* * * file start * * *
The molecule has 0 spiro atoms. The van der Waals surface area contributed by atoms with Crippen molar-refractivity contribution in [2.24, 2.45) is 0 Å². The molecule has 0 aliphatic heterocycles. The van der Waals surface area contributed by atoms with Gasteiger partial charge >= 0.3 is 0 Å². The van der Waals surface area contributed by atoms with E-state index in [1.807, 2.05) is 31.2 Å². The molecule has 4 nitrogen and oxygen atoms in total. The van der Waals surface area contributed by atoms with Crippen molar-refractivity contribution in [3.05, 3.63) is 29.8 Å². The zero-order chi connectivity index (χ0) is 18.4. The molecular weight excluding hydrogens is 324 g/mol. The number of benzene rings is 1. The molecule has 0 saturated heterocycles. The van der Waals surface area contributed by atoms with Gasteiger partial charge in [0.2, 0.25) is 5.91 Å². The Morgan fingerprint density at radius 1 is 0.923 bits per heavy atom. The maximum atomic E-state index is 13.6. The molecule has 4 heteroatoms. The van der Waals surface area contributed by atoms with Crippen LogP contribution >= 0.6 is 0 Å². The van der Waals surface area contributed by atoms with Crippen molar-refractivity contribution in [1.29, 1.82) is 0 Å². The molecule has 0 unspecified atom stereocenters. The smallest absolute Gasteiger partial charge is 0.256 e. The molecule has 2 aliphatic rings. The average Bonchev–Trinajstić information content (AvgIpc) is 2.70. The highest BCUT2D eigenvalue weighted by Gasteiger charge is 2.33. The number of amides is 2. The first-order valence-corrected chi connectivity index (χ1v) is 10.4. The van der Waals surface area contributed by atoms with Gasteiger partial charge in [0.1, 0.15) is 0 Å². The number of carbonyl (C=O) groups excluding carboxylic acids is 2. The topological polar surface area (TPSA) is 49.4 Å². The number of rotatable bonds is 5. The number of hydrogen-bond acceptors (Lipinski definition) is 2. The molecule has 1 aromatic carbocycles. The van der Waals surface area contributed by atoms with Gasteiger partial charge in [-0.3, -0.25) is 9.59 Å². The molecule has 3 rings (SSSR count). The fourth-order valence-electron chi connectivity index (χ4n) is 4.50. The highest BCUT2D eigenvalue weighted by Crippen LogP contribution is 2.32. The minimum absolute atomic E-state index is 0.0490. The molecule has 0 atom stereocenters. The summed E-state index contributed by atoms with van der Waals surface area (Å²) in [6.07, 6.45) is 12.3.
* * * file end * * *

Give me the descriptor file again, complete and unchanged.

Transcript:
The molecule has 0 spiro atoms. The van der Waals surface area contributed by atoms with Crippen molar-refractivity contribution in [2.24, 2.45) is 0 Å². The molecule has 0 aliphatic heterocycles. The van der Waals surface area contributed by atoms with Gasteiger partial charge >= 0.3 is 0 Å². The van der Waals surface area contributed by atoms with E-state index in [1.807, 2.05) is 31.2 Å². The molecule has 4 nitrogen and oxygen atoms in total. The van der Waals surface area contributed by atoms with Crippen molar-refractivity contribution in [3.05, 3.63) is 29.8 Å². The zero-order chi connectivity index (χ0) is 18.4. The molecular weight excluding hydrogens is 324 g/mol. The number of benzene rings is 1. The molecule has 0 saturated heterocycles. The van der Waals surface area contributed by atoms with Gasteiger partial charge in [0.2, 0.25) is 5.91 Å². The Morgan fingerprint density at radius 1 is 0.923 bits per heavy atom. The maximum atomic E-state index is 13.6. The molecule has 4 heteroatoms. The van der Waals surface area contributed by atoms with Crippen LogP contribution >= 0.6 is 0 Å². The van der Waals surface area contributed by atoms with Crippen molar-refractivity contribution in [1.29, 1.82) is 0 Å². The molecule has 0 unspecified atom stereocenters. The smallest absolute Gasteiger partial charge is 0.256 e. The molecule has 2 aliphatic rings. The average Bonchev–Trinajstić information content (AvgIpc) is 2.70. The highest BCUT2D eigenvalue weighted by Gasteiger charge is 2.33. The number of amides is 2. The first-order valence-corrected chi connectivity index (χ1v) is 10.4. The van der Waals surface area contributed by atoms with Gasteiger partial charge in [0.1, 0.15) is 0 Å². The number of carbonyl (C=O) groups excluding carboxylic acids is 2. The topological polar surface area (TPSA) is 49.4 Å². The number of rotatable bonds is 5. The number of hydrogen-bond acceptors (Lipinski definition) is 2. The molecule has 1 aromatic carbocycles. The van der Waals surface area contributed by atoms with Gasteiger partial charge in [-0.3, -0.25) is 9.59 Å². The molecule has 3 rings (SSSR count). The fourth-order valence-electron chi connectivity index (χ4n) is 4.50. The highest BCUT2D eigenvalue weighted by Crippen LogP contribution is 2.32. The minimum absolute atomic E-state index is 0.0490. The molecule has 0 atom stereocenters. The summed E-state index contributed by atoms with van der Waals surface area (Å²) in [6.07, 6.45) is 12.3.